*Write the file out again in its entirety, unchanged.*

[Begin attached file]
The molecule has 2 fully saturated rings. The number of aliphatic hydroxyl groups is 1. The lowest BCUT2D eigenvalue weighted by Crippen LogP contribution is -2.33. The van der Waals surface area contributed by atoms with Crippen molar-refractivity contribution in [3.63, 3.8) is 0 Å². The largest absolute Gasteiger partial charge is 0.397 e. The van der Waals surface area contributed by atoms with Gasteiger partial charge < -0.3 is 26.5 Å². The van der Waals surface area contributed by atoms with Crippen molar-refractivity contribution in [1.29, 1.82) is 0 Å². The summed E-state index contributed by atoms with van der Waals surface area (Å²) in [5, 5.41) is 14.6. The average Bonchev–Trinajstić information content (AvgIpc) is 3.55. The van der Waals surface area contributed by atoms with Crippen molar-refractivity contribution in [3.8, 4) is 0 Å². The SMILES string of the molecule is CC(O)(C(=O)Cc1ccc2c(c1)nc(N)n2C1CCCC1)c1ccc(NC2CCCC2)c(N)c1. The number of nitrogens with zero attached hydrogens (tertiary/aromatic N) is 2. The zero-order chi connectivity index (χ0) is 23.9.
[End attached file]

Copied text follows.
The molecule has 2 fully saturated rings. The number of aliphatic hydroxyl groups is 1. The lowest BCUT2D eigenvalue weighted by Crippen LogP contribution is -2.33. The van der Waals surface area contributed by atoms with Crippen molar-refractivity contribution in [3.63, 3.8) is 0 Å². The largest absolute Gasteiger partial charge is 0.397 e. The van der Waals surface area contributed by atoms with Gasteiger partial charge < -0.3 is 26.5 Å². The van der Waals surface area contributed by atoms with Crippen molar-refractivity contribution in [1.29, 1.82) is 0 Å². The summed E-state index contributed by atoms with van der Waals surface area (Å²) in [5, 5.41) is 14.6. The average Bonchev–Trinajstić information content (AvgIpc) is 3.55. The van der Waals surface area contributed by atoms with Crippen molar-refractivity contribution in [3.8, 4) is 0 Å². The SMILES string of the molecule is CC(O)(C(=O)Cc1ccc2c(c1)nc(N)n2C1CCCC1)c1ccc(NC2CCCC2)c(N)c1. The number of nitrogens with zero attached hydrogens (tertiary/aromatic N) is 2. The zero-order chi connectivity index (χ0) is 23.9.